Opposing sides unite to work against amendment measure

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BISMARCK, N.D. - North Dakotans have a right to make change to the state constitution that only a few other states have. The people can propose a legislative change, gather signatures, and if enough people sign, the measure goes on the ballot for a vote.

In essence, bypassing the legislature.

Now, a senate resolution would add extra steps to the process on go through the legislature.

Dozens of people packed a meeting room at the capitol to say their piece on resolution that would change the constitutional amendment process.

Sen. David Hogue of Minot drafted the bill.

"You can talk about corn prices, you can talk about oil prices as being a risk to our economy. I think it's right in front of us. I think it's the way we can amend our constitution with a couple hundred thousand dollars and away we go," said Hogue.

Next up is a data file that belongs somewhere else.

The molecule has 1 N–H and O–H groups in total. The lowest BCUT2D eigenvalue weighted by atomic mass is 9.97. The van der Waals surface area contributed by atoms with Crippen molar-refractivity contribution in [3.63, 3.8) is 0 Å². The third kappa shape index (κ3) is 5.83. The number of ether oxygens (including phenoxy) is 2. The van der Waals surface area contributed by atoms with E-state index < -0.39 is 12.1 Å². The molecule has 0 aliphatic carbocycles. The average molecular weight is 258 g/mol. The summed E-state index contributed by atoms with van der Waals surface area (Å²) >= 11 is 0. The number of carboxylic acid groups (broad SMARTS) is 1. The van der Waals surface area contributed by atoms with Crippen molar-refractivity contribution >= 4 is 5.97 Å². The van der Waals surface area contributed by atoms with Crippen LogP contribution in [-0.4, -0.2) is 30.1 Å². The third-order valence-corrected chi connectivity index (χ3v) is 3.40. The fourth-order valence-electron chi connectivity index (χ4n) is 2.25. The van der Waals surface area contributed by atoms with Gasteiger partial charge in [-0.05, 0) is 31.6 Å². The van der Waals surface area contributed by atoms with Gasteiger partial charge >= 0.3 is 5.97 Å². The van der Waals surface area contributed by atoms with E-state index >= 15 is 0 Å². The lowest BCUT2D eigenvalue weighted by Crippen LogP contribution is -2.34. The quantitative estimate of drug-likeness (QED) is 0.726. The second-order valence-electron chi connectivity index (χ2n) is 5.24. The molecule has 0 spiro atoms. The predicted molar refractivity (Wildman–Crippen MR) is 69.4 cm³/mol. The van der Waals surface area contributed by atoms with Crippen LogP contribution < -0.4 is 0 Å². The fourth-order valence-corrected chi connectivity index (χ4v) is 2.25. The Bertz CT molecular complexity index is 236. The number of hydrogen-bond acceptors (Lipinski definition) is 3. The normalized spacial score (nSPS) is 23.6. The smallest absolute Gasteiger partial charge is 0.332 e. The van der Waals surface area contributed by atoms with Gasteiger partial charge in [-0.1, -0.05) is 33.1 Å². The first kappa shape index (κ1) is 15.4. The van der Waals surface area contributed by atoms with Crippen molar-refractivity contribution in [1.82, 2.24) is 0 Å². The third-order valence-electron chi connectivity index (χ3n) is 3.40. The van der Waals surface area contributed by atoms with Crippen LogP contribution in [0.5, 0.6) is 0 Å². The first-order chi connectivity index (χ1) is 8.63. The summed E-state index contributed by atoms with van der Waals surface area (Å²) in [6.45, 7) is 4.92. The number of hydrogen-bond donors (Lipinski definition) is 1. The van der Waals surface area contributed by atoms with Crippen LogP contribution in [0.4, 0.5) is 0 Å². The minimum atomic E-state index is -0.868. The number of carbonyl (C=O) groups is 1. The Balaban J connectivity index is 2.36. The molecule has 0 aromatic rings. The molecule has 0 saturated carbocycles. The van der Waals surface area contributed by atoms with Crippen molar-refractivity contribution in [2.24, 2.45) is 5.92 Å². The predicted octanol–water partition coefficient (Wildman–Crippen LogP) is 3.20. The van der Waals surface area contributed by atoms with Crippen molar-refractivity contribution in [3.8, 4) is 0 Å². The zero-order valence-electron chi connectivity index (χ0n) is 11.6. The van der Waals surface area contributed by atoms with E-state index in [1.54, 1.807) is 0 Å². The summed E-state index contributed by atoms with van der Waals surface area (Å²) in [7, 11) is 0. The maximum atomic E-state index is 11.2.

Right now, the process is to get signatures, get it on the ballot and if it wins, it becomes law.

Hogue's resolution would send it to two subsequent legislatures to get it approved. The proposal isn't gaining traction with activists on the right or left. "That would basically make our constitution static and unchangeable and nothing should be static and unchangeable." said Waylon Hedegaard, president of ND AFL-CIO.

"We all believe the freedoms we have and the rights we have to do initiated measures to go around the legislature when they don't do the things we need them to do," Charles Tuttle, an activist.

Hogue brought up recent examples like Marsy's Law and the Measure one ethics commission voted on in November as out of state money funding successful changes. But for now, he'll have to wait and see if he will be successful.

Hogue offered an amendment that would give voters a chance to override the legislature if it denies a change.